Beloved on Slavery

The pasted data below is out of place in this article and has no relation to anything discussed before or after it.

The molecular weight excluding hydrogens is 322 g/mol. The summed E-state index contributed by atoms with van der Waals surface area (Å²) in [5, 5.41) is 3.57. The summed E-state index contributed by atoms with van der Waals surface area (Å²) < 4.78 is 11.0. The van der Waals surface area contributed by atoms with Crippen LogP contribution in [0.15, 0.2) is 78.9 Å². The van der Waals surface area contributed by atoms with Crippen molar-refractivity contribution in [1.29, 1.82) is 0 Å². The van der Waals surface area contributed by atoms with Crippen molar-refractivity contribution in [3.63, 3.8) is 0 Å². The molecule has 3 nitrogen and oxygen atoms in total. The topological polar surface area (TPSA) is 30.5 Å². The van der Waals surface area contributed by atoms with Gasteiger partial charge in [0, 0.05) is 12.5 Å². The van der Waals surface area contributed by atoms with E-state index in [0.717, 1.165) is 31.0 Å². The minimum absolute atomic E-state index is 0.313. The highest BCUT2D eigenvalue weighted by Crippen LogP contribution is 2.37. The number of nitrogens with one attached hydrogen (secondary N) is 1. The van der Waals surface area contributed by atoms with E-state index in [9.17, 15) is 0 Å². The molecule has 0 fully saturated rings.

This is true because most of the major events in the story relate to some type of slavery. The slavery that drives the novel does not have to be strictly physical slavery. Morrison†s characters are slaves physically and mentally. Although they are former slaves, they are forever trapped by horrible memories. The type of slavery the novel initially depicts does not correspond to what really happened to slaves in the 1800s. At Sweet Home, Mr. and Mrs. Garner treated their slaves like real people. Mr. Garner is proud of his slaves and treats them like men, not animals. . . . they were Sweet Home men — the ones Mr. Garner bragged about while other farmers shook their heads in warning at the phrase. [He said,] â€Å". . . my niggers is men every one of em. Bought em thataway, raised em thataway. Men every one. â€Å"1 The things that occurred at Sweet Home while Mr. Garner is alive are rather conservative compared to what slaves actually suffered during this time period. Under the management of schoolteacher, things change dramatically. He turns Sweet Home into a real slave plantation. He treats and refers to the slaves as animals. He is responsible for the horrible memories embedded in Sethe and Paul D. Sethe feels the impact of slavery to its fullest extent. Slavery pushes her to kill her baby daughter. She feels that is the only way to protect her beloved daughter from the pain and suffering she would endure if she became a slave. The minute she sees schoolteachers hat, Sethe†s first instinct is to protect her children. Knowing that slave catchers will do anything to bring back fugitive slaves and that dead slaves are not worth anything, Sethe took matters into her own hands. On page 164 Sethe says, â€Å"I stopped him. I took and put my babies where they†d be safe. † Paul D asks, â€Å"How? Your boys gone you don†t know where. One girl dead, the other won†t leave the yard. How did it work? â€Å"They ain†t at Sweet Home. Schoolteacher ain†t got em,† replies Sethe. This one incident does not only affect Sethe, but it changes things for Beloved and Denver as well. Beloved loses her life to slavery. Her own mother sacrifices her existence in order to keep her out of slavery. As for Denver, she is indirectly affected by the horrors of slavery. She has to put up with living in a haunted house because her mother refuses to run away again. On page 15 Sethe says, â€Å"I got a tree on my back and a haint in my house, and nothing in between but the daughter I am holding in my arms. No more running — from nothing. I will never run from another thing on this earth. † Sethe becomes a slave again when she realizes who Beloved really is. She feels indebted to Beloved for taking her life. In an effort to gain forgiveness, Sethe decides to focus all her energy on pleasing Beloved. When once or twice Sethe tried to assert herself — be the unquestioned mother whose word was law and who knew what was best — Beloved slammed things, wiped the table clean of plates, threw salt on the floor, broke a windowpane. †¦ Nobody said, You raise your hand to me and I will knock you into the middle of next week. †¦ No, no. They mended the plates, swept the salt, and little by little it dawned on Denver that if Sethe didn†t wake up one morning and pick up a knife, Beloved might. 2 Then there†s Paul D, who replaces his â€Å"red heart† with a tin tobacco box. He refuses to love anything strongly and establish long term relationships because he is still hurting from losing his brothers and friends to schoolteacher. Schoolteacher also takes his pride and manhood away by forcing him to wear a bit. Paul D compares himself to a chicken. On page 72 he says, â€Å"But wasn†t no way I†d ever be Paul D again, living or dead. Schoolteacherchanged me. I was something else and that something else was less than a chicken sitting in the sun on a tub. † As a member of the chain gang he suffers another type of slavery because he is both a prisoner and a sexual servant. Even after he escapes and is a free man, Paul D is still a slave. He is a slave to his memory. Having been through so many horrible events, he has trouble finding happiness again. In her novel, Morrison uses the phrase, â€Å"Freeing yourself was one thing; claiming ownership of that freed self was another. † This applies to each and every one of her characters. Sethe will always be haunted by the memory of killing her own flesh and blood. It will be a long time until Paul D is ready to turn his tin box back into a red heart. While Denver finally ventures out of 124, she is not going to forget being shunned by the community and being held captive by her own house. As for Beloved, she is her own slave. Her constant dependency on Sethe makes her weak. Beloved needs to free herself from Sethe. Though it is hard, she needs to accept what has happened and move on. Beloved is about a group of people and how they deal with life†s hardships. Many issues in the story deal with control. There is a constant struggle for power throughout the novel. Each character fights to free him/herself from something or someone. The major theme in the story is freedom and how to acquire it. The critics are correct in saying that the novel is primarily about slavery, but they should mention that slavery means more than just being an indentured servant. Beloved on Slavery This is true because most of the major events in the story relate to some type of slavery. The slavery that drives the novel does not have to be strictly physical slavery. Morrison†s characters are slaves physically and mentally. Although they are former slaves, they are forever trapped by horrible memories. The type of slavery the novel initially depicts does not correspond to what really happened to slaves in the 1800s. At Sweet Home, Mr. and Mrs. Garner treated their slaves like real people. Mr. Garner is proud of his slaves and treats them like men, not animals. . . . they were Sweet Home men — the ones Mr. Garner bragged about while other farmers shook their heads in warning at the phrase. [He said,] â€Å". . . my niggers is men every one of em. Bought em thataway, raised em thataway. Men every one. â€Å"1 The things that occurred at Sweet Home while Mr. Garner is alive are rather conservative compared to what slaves actually suffered during this time period. Under the management of schoolteacher, things change dramatically. He turns Sweet Home into a real slave plantation. He treats and refers to the slaves as animals. He is responsible for the horrible memories embedded in Sethe and Paul D. Sethe feels the impact of slavery to its fullest extent. Slavery pushes her to kill her baby daughter. She feels that is the only way to protect her beloved daughter from the pain and suffering she would endure if she became a slave. The minute she sees schoolteachers hat, Sethe†s first instinct is to protect her children. Knowing that slave catchers will do anything to bring back fugitive slaves and that dead slaves are not worth anything, Sethe took matters into her own hands. On page 164 Sethe says, â€Å"I stopped him. I took and put my babies where they†d be safe. † Paul D asks, â€Å"How? Your boys gone you don†t know where. One girl dead, the other won†t leave the yard. How did it work? â€Å"They ain†t at Sweet Home. Schoolteacher ain†t got em,† replies Sethe. This one incident does not only affect Sethe, but it changes things for Beloved and Denver as well. Beloved loses her life to slavery. Her own mother sacrifices her existence in order to keep her out of slavery. As for Denver, she is indirectly affected by the horrors of slavery. She has to put up with living in a haunted house because her mother refuses to run away again. On page 15 Sethe says, â€Å"I got a tree on my back and a haint in my house, and nothing in between but the daughter I am holding in my arms. No more running — from nothing. I will never run from another thing on this earth. † Sethe becomes a slave again when she realizes who Beloved really is. She feels indebted to Beloved for taking her life. In an effort to gain forgiveness, Sethe decides to focus all her energy on pleasing Beloved. When once or twice Sethe tried to assert herself — be the unquestioned mother whose word was law and who knew what was best — Beloved slammed things, wiped the table clean of plates, threw salt on the floor, broke a windowpane. †¦ Nobody said, You raise your hand to me and I will knock you into the middle of next week. †¦ No, no. They mended the plates, swept the salt, and little by little it dawned on Denver that if Sethe didn†t wake up one morning and pick up a knife, Beloved might. 2 Then there†s Paul D, who replaces his â€Å"red heart† with a tin tobacco box. He refuses to love anything strongly and establish long term relationships because he is still hurting from losing his brothers and friends to schoolteacher. Schoolteacher also takes his pride and manhood away by forcing him to wear a bit. Paul D compares himself to a chicken. On page 72 he says, â€Å"But wasn†t no way I†d ever be Paul D again, living or dead. Schoolteacherchanged me. I was something else and that something else was less than a chicken sitting in the sun on a tub. † As a member of the chain gang he suffers another type of slavery because he is both a prisoner and a sexual servant. Even after he escapes and is a free man, Paul D is still a slave. He is a slave to his memory. Having been through so many horrible events, he has trouble finding happiness again. In her novel, Morrison uses the phrase, â€Å"Freeing yourself was one thing; claiming ownership of that freed self was another. † This applies to each and every one of her characters. Sethe will always be haunted by the memory of killing her own flesh and blood. It will be a long time until Paul D is ready to turn his tin box back into a red heart. While Denver finally ventures out of 124, she is not going to forget being shunned by the community and being held captive by her own house. As for Beloved, she is her own slave. Her constant dependency on Sethe makes her weak. Beloved needs to free herself from Sethe. Though it is hard, she needs to accept what has happened and move on. Beloved is about a group of people and how they deal with life†s hardships. Many issues in the story deal with control. There is a constant struggle for power throughout the novel. Each character fights to free him/herself from something or someone. The major theme in the story is freedom and how to acquire it. The critics are correct in saying that the novel is primarily about slavery, but they should mention that slavery means more than just being an indentured servant.